Ultra-Indie Spotlight Sunday: Discover My Body Is Body Horror Ascended

Discover My Body is a game created by indie horror developer Yames. It takes place in the year 2040, where humanity, socially atomized and isolated, turns to ever stranger ways to rebuild that connection. The game focuses on one of these methods, a horrific procedure called a “flowering.” This involves the patient becoming, um, connected to some kind of fungus, which allows them to be psychically connected to all of the other “flowered.”

You take up the role of a medical student, where your task is to closely watch the process of the flowering. And the one being flowered is some kind of researcher on the organism and its effects. Despite the truly grotesque changes happening to his mind and body, he’s all but giddy about his changing form. Discover My Body has you simply observing this doctor turned patient; their body, their skeleton, and their nervous system; while the patient themself is describing the horrific metamorphosis taking place. 

Conceptual Meta-Wank:

It’s generally taken for granted that body horror is not all too pleasant. The best you can hope for is the Gregor Samsa Metamorphosis, which all occurred while he slept. Be it Tetsuo’s big flesh baby from Akira or Tetsuo’s big metal penis from Tetsuo: The Iron Man, the loss of one’s physical form is not something to be enjoyed. Much less, something to be sought out. To do so would go against all kinds of survival instincts baked into one’s consciousness. 

But our guide in Discover My Body is thrilled. They’re having a grand old time, even as the body breaks down, the bones soften, the flesh dissolve. The agony of the physical changes and the ecstasy of the mental. Stuff that would make Mr. Brundlefly gag. All while our friend the doctor is describing the destruction of his being as though he were describing to a youth the birds and the bees. 

Non-Wanky Game Recap:

Discover My Body is a fairly simple game. You’re introduced to the subject, and you use the mouse to reveal his body, hidden in darkness like the fog of war in Age of Empires. Once the body is fully revealed, you may click to scan a little doppler radar in order to find specific points. You may observe his body in three ways; the exterior, the skeleton, and the nervous system, to find the points of interest. These points, when clicked, have a bit of dialogue that he gives about the process occurring. It’s quite graphic. Like I said, fairly simple. But simplicity doesn’t equal bad. Indeed, sometimes less is more.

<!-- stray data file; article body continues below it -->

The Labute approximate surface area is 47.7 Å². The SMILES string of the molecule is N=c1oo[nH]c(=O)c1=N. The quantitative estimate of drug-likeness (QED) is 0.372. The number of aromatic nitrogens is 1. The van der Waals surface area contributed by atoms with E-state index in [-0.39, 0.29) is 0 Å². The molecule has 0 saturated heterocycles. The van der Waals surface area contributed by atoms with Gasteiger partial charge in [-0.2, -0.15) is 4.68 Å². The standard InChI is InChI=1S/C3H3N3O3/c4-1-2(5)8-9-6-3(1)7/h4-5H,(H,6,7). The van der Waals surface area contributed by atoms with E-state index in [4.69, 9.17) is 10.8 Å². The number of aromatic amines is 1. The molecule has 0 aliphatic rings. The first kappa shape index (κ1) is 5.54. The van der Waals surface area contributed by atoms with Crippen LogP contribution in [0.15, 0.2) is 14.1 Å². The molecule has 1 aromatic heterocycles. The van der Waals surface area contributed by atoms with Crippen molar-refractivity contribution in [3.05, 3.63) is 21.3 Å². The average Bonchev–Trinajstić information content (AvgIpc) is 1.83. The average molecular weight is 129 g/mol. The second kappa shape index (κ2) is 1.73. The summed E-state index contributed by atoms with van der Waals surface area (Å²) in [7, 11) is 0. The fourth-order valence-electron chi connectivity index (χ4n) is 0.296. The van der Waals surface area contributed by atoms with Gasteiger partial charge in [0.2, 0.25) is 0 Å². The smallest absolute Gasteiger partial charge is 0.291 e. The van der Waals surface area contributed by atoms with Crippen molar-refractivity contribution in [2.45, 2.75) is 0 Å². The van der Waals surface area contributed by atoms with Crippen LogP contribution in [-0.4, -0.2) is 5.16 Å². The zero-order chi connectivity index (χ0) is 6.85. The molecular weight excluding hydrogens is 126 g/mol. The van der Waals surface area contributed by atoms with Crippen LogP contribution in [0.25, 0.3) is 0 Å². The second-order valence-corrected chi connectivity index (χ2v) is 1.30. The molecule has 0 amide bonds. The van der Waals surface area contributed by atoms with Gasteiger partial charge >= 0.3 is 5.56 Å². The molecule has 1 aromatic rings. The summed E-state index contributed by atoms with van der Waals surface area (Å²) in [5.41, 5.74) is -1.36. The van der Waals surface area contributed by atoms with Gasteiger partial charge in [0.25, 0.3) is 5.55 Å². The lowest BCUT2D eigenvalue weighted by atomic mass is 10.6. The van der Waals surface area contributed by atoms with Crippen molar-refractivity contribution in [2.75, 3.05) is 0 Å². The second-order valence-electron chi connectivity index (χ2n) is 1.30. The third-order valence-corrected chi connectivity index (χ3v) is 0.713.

What Works:

I can’t even pinpoint why exactly this is so unsettling. Certainly Discover My Body is not the first to follow this obscure trope; mental ascension at the cost of extreme physical pain. One thing is that it’s a wild subversion of our expectations, the main expectation being that melting your body into a fungus is weird and wrong. Discover My Body is a different form of grotesque than something like The Thing. The flowering is not something the characters actively avoid. It’s body horror that you are able to take a good long look at. 

Another thing I especially liked about Discover My Body was the minimalist graphics. The imagery of the body is a little vague under the cover of the pixelation. This not only gives a more authentic medical look (still unsure as to why all medical devices use 2004 Linux), but also leaves more to the imagination. As much as you may not like it, your brain automatically fills in the gaps to try and make sense of what you are seeing. 

What Doesn’t Work:

What doesn’t work is that Discover My Body is quite short. Understandable, of course, since it was made for the Decade Jam on itch.io (albeit quite early, with over nine years remaining til the submission period ends). Since there are only two six or so places on the body which you can examine, a playthrough takes less than 10 minutes. There are also only three different stages of the flowering, which is enough to make me want to know more (but also not want to know more). 

How To Fix It:

As I understand it, the fix is already in process. Yames has a development page on itch for Discover Our Bodies, a more “fleshed out” (lmao) version of the game. More people to watch undergoing the flowering treatment, and of them, more information to be gained. The fungus of the flowering is stated to have some kind psychic ability, creating a collective consciousness of all who enter. It would be interesting to see how different people react, and all the more disturbing if they begin to show regret.

But there is something more that I’d like to see in the Discover My Body universe. What kind of society would drive people, apparently en masse, to undergo such a terrible change? How fucked up is the current existence that the horrific process of the flowering is not only socially accepted, but also desirable? Certainly comparisons can be made between our screen-centric culture and the collective consciousness of the internet. Discover My Body takes place in 2040, just two decades from now. I’d like to know how things go from here to there. 

Wanky Musings:

Shouldn’ta been eating while I played. Anyways, I’m not too familiar with Yames’ portfolio, but a preliminary look at his works shows them to be a body horror expert. From what I’ve seen in Discover My Body, he’s got a deep understanding of our instinctual drive for our, I don’t know what to call it, physical homeostasis. Certainly Discover Our Body is something to keep track of, if you’re the kind of person who likes to feel deeply uncomfortable. 

You can play Discover My Body for free on itch.io by clicking here

Add Comment